The Registered Retirement Savings Plan (RRSP) and Tax-Free Savings Account (TFSA) are both designed to encourage you to save more money, regardless whether it is for retirement or a significant purchase. The two share some aspects, but they have key differences which must be considered before choosing one.
Registered Retirement Savings Plan (RRSP)
RRSP contributions are taken from income before taxes. That means contributions are not taxed. The idea behind this is to lower your tax liability when you retire, and on the lower tax bracket since you will not be earning income.
To contribute to your RRSP, you need earned income. These includes salary or wages, alimony received, and rental income. Investment income is not considered “earned income” in the case of RRSP contribution.
The annual contribution limit is set to the lower of; 18% of your earned income from the previous year or, the Annual maximum contribution limit for the taxation year. Early withdrawals lead to withholding taxes.
Lastly, RRSP is age restricted. When you turn 71, you can’t make a new contribution to your RRSP and you’ll need to close the account. You have the choice to use your savings, purchase RRIF or purchase an Annuity.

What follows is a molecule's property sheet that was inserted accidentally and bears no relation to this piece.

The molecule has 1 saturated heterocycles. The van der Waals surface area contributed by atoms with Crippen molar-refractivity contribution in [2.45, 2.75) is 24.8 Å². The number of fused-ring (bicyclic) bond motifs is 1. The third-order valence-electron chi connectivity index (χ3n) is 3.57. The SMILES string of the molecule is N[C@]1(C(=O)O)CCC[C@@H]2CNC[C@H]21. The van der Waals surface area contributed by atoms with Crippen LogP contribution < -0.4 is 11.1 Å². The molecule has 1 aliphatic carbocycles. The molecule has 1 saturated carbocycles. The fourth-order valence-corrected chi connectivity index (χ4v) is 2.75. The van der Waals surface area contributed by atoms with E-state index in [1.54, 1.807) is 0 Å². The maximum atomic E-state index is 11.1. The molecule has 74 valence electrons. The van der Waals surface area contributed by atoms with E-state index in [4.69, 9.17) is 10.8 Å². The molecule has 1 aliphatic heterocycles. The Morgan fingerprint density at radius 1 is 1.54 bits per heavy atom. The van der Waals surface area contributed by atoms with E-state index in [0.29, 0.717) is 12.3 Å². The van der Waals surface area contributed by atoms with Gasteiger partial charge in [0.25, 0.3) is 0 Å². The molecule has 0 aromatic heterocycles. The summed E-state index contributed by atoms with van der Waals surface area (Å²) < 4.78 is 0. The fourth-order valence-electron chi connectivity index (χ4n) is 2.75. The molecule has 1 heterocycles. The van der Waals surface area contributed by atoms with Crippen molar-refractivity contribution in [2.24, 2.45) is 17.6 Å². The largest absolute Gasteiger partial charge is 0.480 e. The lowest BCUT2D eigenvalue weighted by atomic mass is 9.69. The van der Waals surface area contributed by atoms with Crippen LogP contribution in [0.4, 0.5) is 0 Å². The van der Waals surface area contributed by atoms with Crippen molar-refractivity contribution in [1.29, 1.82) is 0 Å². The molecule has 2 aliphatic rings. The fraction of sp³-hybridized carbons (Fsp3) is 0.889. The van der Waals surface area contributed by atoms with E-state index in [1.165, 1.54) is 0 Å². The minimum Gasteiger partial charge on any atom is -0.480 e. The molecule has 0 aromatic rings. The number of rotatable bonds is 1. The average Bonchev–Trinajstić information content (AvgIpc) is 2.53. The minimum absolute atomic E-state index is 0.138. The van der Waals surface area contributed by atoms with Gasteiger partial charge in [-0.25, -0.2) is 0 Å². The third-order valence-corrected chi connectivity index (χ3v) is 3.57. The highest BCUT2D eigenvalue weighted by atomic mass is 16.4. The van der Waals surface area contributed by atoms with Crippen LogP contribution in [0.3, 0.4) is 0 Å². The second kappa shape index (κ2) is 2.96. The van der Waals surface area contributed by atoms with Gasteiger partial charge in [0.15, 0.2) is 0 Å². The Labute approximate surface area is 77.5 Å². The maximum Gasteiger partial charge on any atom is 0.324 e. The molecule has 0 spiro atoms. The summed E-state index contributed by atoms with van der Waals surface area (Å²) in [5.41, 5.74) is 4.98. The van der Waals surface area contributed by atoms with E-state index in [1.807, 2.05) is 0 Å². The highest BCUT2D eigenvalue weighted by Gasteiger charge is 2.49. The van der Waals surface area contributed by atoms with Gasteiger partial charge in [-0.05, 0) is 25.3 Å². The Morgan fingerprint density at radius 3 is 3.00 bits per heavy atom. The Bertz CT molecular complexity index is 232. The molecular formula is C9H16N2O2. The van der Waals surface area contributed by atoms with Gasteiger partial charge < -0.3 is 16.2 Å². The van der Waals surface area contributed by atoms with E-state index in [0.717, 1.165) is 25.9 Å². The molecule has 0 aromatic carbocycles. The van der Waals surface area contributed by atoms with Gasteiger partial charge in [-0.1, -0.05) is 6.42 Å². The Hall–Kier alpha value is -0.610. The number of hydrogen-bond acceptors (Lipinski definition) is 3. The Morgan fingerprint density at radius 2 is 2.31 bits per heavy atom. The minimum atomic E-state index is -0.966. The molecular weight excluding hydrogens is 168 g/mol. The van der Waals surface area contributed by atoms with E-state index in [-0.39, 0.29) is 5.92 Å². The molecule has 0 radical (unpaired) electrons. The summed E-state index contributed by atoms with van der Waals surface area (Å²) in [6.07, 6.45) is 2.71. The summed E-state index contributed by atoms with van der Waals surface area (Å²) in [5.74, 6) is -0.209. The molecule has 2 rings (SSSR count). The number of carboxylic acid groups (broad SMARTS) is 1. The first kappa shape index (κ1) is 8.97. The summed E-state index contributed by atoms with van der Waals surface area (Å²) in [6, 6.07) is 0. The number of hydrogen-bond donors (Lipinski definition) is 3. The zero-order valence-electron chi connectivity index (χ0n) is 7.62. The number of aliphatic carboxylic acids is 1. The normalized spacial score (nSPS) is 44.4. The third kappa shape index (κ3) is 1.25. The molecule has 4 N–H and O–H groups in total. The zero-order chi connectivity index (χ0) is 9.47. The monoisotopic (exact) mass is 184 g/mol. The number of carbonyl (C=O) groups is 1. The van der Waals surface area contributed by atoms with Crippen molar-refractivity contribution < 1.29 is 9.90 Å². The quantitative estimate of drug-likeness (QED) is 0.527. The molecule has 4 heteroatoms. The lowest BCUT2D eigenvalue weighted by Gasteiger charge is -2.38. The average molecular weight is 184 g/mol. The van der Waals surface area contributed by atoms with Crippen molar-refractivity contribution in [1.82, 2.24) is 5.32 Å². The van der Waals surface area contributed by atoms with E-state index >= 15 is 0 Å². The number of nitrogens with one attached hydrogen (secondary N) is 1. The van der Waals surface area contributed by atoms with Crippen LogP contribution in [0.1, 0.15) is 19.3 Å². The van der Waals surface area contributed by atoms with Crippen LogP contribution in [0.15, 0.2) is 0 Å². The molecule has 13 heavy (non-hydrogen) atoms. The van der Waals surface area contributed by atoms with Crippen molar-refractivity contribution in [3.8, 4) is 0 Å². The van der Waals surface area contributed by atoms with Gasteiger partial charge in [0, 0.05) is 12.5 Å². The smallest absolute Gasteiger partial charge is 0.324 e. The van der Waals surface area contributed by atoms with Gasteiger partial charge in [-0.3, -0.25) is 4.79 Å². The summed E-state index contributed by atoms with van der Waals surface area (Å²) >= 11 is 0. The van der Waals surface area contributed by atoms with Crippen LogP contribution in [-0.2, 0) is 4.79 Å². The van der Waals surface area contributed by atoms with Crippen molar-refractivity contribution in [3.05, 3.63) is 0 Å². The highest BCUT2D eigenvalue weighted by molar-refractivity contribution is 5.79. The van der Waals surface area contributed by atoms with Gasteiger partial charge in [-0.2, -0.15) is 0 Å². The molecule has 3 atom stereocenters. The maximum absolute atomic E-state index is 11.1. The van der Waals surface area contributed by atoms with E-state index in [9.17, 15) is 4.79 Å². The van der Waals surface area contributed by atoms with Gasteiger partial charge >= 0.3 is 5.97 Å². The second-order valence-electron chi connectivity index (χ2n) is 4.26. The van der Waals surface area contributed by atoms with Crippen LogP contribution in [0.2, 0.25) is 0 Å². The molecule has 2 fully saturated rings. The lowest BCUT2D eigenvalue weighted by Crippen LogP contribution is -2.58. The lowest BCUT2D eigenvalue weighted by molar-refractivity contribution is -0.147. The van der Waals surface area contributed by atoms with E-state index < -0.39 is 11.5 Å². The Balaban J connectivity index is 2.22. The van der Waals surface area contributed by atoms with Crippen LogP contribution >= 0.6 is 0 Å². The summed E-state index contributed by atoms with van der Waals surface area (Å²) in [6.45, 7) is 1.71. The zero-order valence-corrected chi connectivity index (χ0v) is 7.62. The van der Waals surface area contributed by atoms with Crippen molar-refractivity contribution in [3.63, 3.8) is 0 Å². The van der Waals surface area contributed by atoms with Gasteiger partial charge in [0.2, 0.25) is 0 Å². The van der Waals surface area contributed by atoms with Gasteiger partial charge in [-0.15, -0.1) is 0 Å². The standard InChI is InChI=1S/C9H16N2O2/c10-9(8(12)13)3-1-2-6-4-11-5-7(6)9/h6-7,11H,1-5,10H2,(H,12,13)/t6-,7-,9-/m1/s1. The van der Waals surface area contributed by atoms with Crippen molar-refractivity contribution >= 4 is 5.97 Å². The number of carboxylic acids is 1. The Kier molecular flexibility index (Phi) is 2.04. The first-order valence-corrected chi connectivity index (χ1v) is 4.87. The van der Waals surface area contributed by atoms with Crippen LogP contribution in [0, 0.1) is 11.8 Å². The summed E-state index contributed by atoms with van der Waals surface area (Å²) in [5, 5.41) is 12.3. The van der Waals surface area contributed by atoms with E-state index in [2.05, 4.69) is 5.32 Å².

Tax-Free Savings Account (TFSA)
TFSA contributions on the other hand, are made with already taxed money. This means that withdrawals are not taxed. Due to this fact, TFSA often is used as a saving fund for reasons other than retirement.
TFSA original annual contribution limit was set to $5000 back in 2009. However, since then, there have been several changes to the contribution limit.
The current annual contribution limit amount is $5,500. Unused contribution room is carried forward indefinitely and, withdrawals are added back to the following year’s contribution room. If you have not opened a TFSA or made any contribution to a TFSA since 2009, you have a contribution room of $57, 500.
Unlike RRSP, TFSA is not age restricted and you can make contributions to when you decide it’s enough.
Finally, TFSA has a penalty for over contributed amount, which is taxed monthly for the duration of the time that the excess contribution stays in the account.
Both RRSP and TFSA are great products which will encourage you to grow your savings, but it is of crucial importance to understand the differences between the two to make the right choice when choosing a savings account.
Ultimately, your goal is the main objective when choosing between RRSP and TFSA. If your goal is a retirement plan, RRSP might prove more suitable for you. TFSAs, on the other hand, is not considered a retirement plan, but you can still save a lot of money for other goals and earn interest tax-free.
Changes to the TFSA annual limit from 2009 to 2018
|Total contribution room||$ 57,500|
PS: It’s never too late to start saving.